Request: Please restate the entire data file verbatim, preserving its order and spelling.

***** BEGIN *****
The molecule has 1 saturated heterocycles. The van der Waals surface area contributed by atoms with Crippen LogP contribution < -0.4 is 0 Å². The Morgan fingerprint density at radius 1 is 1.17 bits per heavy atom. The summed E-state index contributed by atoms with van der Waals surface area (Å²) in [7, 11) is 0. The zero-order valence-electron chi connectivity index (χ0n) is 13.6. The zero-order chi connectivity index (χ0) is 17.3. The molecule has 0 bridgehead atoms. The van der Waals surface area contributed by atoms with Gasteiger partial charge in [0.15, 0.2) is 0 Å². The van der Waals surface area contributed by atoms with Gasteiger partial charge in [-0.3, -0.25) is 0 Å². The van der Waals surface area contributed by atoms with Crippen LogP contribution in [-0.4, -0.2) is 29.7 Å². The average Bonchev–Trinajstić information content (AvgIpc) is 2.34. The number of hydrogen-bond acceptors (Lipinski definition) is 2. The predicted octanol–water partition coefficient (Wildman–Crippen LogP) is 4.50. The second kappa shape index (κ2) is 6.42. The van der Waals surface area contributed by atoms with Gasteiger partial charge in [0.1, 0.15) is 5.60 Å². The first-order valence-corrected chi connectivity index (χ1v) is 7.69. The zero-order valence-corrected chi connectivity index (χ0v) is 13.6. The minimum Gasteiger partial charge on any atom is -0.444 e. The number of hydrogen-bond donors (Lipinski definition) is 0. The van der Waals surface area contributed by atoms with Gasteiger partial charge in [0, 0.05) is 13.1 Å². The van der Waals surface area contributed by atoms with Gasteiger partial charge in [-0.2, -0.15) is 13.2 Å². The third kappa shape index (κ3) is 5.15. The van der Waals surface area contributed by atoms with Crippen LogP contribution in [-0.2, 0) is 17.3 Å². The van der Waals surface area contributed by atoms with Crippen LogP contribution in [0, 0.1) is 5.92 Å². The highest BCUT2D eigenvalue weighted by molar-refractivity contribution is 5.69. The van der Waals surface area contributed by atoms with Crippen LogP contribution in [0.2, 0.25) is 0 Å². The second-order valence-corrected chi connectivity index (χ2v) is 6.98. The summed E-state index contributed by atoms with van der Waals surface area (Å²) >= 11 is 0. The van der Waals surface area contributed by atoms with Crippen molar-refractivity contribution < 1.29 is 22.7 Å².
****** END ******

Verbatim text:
The molecule has 1 saturated heterocycles. The van der Waals surface area contributed by atoms with Crippen LogP contribution < -0.4 is 0 Å². The Morgan fingerprint density at radius 1 is 1.17 bits per heavy atom. The summed E-state index contributed by atoms with van der Waals surface area (Å²) in [7, 11) is 0. The zero-order valence-electron chi connectivity index (χ0n) is 13.6. The zero-order chi connectivity index (χ0) is 17.3. The molecule has 0 bridgehead atoms. The van der Waals surface area contributed by atoms with Gasteiger partial charge in [0.15, 0.2) is 0 Å². The van der Waals surface area contributed by atoms with Gasteiger partial charge in [-0.3, -0.25) is 0 Å². The van der Waals surface area contributed by atoms with Crippen LogP contribution in [-0.4, -0.2) is 29.7 Å². The average Bonchev–Trinajstić information content (AvgIpc) is 2.34. The number of hydrogen-bond acceptors (Lipinski definition) is 2. The predicted octanol–water partition coefficient (Wildman–Crippen LogP) is 4.50. The second kappa shape index (κ2) is 6.42. The van der Waals surface area contributed by atoms with Gasteiger partial charge in [0.1, 0.15) is 5.60 Å². The first-order valence-corrected chi connectivity index (χ1v) is 7.69. The zero-order valence-corrected chi connectivity index (χ0v) is 13.6. The minimum Gasteiger partial charge on any atom is -0.444 e. The number of hydrogen-bond donors (Lipinski definition) is 0. The van der Waals surface area contributed by atoms with Gasteiger partial charge in [0, 0.05) is 13.1 Å². The van der Waals surface area contributed by atoms with Gasteiger partial charge in [-0.2, -0.15) is 13.2 Å². The third kappa shape index (κ3) is 5.15. The van der Waals surface area contributed by atoms with Crippen LogP contribution in [-0.2, 0) is 17.3 Å². The van der Waals surface area contributed by atoms with Crippen LogP contribution in [0, 0.1) is 5.92 Å². The highest BCUT2D eigenvalue weighted by molar-refractivity contribution is 5.69. The van der Waals surface area contributed by atoms with Crippen LogP contribution in [0.2, 0.25) is 0 Å². The second-order valence-corrected chi connectivity index (χ2v) is 6.98. The summed E-state index contributed by atoms with van der Waals surface area (Å²) >= 11 is 0. The van der Waals surface area contributed by atoms with Crippen molar-refractivity contribution < 1.29 is 22.7 Å².